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The Folly of Forecasting

Posted on: March 8, 2016 |

“No man ever looks at the world with pristine eyes. He sees it edited by a definite set up customs and institutions and ways of thinking.
-Ruth Benedict, Anthropologist

 

Hasn’t this year been a real trip so far? A plunging stock market, giant rallies, Trump, Rubio, Sanders, Clinton, and maybe Bloomberg? The Broncos over the Panthers, floods, snow, tornadoes, and a presidential election nine months away. It has been an absolutely wonderful time to be in the forecasting business…

Ms. Benedict’s quote reminds us just how difficult it is to remain above the fray and give our analysis to the situation at hand with “pristine” or unbiased eyes. It is with this in mind that I’d like to put into perspective some past forecasts with the hope that you will address the current prognosticators with the same grain of salt.

Oil over $200 per barrel, Gasoline at $10 per gallon

An April 28, 2008 article from The New York Sun reported that Dune Energy chairman, Alan Gaines, predicted a conservative estimate of $200/barrel for oil, as $250/barrel could be reached1. This could mean $10 gas! Naturally, sales of pick-up trucks dived.

DOW at 36,000

Dow 36,000, The New Strategy was published in 1999. Written by James K Glassman, a frequent columnist for the Washington Post, and Kevin Hassett. In the book, Glassman makes what seems like a logical case for why the Dow will hit 36,000 points in the near future2. This book was featured on all of the primetime talk shows and part of it was published in the Atlantic Monthly. I hope no one bet the farm on that!

Gasoline at $1

In late 2015, experts at Goldman Sachs predicted a further drop in the price of oil to $20/barrel leading to huge savings for consumers at the pump3. I guess, now it’s time to buy a pick-up!

50% Decline in stocks

Joseph Granville, an (in)famous market analyst, made a prediction in January 2012 guaranteeing a 50% plunge in the market after a projected peak to occur on January 23, 20124. The Dow closed that afternoon at 12,709 and by the end of 2013 the Dow sat at 16,5775. I hope no poor souls followed Joe down that road.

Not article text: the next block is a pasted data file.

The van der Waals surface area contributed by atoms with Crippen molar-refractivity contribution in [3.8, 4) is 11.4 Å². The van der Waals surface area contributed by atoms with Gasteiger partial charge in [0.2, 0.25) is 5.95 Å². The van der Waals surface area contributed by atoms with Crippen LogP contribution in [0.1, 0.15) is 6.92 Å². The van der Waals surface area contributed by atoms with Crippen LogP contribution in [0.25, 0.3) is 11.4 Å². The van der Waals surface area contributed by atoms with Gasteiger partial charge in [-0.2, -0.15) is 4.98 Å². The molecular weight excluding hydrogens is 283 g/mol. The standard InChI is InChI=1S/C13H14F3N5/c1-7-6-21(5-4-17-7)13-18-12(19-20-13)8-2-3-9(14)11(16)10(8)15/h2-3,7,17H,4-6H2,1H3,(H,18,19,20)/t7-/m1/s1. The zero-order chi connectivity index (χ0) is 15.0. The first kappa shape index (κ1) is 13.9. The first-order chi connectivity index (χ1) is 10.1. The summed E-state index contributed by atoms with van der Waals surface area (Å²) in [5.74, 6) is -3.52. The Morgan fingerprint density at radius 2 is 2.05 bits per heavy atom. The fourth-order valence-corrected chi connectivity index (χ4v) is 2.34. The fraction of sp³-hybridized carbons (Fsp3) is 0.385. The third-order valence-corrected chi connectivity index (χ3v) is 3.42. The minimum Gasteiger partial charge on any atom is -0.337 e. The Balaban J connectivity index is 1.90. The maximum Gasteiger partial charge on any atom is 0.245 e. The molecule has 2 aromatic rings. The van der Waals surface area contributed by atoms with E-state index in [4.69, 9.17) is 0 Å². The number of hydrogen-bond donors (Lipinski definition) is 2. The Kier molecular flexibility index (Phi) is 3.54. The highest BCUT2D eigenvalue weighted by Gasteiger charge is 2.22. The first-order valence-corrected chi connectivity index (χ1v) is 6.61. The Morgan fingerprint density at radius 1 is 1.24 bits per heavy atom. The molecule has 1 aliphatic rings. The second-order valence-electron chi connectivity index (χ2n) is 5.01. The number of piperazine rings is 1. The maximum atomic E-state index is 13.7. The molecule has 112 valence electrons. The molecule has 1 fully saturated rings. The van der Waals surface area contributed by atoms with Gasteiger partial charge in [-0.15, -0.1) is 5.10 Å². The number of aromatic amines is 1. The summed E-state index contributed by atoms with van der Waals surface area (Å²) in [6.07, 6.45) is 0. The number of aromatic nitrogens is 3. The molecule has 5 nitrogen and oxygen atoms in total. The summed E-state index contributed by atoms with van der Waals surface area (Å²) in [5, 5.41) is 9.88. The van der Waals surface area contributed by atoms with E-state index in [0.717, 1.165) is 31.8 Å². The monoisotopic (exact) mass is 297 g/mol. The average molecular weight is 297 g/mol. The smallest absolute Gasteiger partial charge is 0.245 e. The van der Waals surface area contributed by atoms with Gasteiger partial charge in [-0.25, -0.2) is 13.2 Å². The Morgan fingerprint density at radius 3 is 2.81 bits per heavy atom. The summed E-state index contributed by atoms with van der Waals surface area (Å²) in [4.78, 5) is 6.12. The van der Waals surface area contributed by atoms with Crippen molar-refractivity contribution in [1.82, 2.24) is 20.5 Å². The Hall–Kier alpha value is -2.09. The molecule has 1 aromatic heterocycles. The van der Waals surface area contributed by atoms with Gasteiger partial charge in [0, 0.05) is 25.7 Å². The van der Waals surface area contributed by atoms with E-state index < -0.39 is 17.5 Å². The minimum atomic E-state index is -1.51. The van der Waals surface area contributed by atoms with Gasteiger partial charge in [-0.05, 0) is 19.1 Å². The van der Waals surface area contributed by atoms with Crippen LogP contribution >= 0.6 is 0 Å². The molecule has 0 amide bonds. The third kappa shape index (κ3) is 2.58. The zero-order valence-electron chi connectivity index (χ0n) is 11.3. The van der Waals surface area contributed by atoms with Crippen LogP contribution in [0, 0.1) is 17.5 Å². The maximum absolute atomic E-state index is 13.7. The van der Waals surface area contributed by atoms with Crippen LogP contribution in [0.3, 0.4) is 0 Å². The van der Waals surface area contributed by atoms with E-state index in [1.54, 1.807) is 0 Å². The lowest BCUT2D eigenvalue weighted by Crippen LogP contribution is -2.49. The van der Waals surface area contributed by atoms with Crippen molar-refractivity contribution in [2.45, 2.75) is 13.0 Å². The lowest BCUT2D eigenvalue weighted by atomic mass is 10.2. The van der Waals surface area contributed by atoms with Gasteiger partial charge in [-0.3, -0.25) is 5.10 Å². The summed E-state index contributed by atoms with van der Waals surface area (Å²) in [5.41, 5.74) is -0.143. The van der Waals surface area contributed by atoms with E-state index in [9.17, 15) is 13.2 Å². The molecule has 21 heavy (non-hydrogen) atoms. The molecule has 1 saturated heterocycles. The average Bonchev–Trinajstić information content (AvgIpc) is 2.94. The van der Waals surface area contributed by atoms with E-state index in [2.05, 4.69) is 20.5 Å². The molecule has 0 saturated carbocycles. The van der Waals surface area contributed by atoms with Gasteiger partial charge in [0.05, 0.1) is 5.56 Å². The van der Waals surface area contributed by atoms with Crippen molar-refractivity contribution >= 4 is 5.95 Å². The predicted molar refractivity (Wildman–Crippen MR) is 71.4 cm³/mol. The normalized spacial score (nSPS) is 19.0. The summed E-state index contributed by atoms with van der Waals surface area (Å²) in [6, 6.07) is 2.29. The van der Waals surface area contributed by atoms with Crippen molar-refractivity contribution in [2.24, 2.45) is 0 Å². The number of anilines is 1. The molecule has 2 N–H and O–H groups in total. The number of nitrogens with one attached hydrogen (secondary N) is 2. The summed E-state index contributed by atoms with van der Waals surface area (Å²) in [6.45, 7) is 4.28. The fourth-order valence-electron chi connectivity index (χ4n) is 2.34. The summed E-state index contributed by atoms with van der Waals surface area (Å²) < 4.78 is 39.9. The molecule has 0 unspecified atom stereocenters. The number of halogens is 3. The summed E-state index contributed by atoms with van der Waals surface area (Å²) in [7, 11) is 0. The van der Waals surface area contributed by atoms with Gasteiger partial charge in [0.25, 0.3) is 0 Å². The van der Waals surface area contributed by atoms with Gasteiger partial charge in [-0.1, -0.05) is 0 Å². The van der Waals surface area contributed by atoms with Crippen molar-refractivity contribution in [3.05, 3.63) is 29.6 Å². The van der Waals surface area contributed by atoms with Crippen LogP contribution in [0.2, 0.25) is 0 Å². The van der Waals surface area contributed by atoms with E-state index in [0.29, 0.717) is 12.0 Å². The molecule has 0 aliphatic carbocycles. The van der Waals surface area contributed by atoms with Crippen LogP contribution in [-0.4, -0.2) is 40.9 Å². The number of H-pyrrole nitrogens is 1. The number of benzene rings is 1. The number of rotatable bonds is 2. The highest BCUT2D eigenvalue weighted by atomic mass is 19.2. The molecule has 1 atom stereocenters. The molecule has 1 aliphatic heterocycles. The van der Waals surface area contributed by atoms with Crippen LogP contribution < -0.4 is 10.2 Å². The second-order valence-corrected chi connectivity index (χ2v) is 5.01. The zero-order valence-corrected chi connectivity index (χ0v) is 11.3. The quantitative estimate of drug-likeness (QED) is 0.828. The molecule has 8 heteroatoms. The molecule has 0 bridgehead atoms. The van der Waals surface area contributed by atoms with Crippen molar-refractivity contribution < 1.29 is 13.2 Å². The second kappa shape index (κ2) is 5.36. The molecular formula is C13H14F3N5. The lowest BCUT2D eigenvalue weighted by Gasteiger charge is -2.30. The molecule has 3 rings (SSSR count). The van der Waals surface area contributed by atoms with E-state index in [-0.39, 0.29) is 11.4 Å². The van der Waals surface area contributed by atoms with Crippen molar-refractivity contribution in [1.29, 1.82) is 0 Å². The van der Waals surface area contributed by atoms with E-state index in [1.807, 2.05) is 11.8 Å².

There is so much noise out there. One might wonder, who should I trust? What should I really do?

We follow the same sound investment principles that rule out market timing and knee jerk reactions. We don’t listen to the doomsayers, and we don’t listen to the optimists. We hold a diversified portfolio of equity and fixed income that are tailored around your long-term investment plan. Some bumps are unavoidable, but we have our eyes fixed on the long-term.

As we move into the Springtime, expect another commentary in the coming weeks ahead of our usual quarterly reports. As always, if you have comments or concerns we are happy to talk.

Here’s to looking forward to warmer weather!

John, Derek, Jon, and Stacie

1 Dorfman, Dan. “Gasoline May Soon Cost a Sawbuck,” The New York Sun, April 28, 2008.
2 Glassman, James K. “Dow 36,000: The New Strategy for Profiting from the Coming Rise in the Stock Market,” Three Rivers Press, 2000.
3 Macalister, Terry. “Goldman Sachs says oil could fall to $20 a barrel,” The Guardian, September 11, 2015.
4 Lubin, Gus. “Notorious Market Timer Joe Granville Predicts a 50% Plunge,” Business Insider, January 24, 2012.
5 Source: Yahoo Finance

Investment advisory services offered through Ferguson-Johnson Wealth Management, a registered investment adviser.

This newsletter contains general information that may not be suitable for everyone. The information contained herein should not be construed as personalized investment advice. Past performance is no guarantee of future results. There is no guarantee that the views and opinions expressed in this newsletter will come to pass. Investing in the stock market involves gains and losses and may not be suitable for all investors. Information presented herein is subject to change without notice and should not be considered as a solicitation to buy or sell any security.

Derek Johnson is an Investment Advisory Representative of Ferguson-Johnson Wealth Management, a values-based investment management firm located in Maryland. Derek Johnson can be reached at (301) 284-8786.

 

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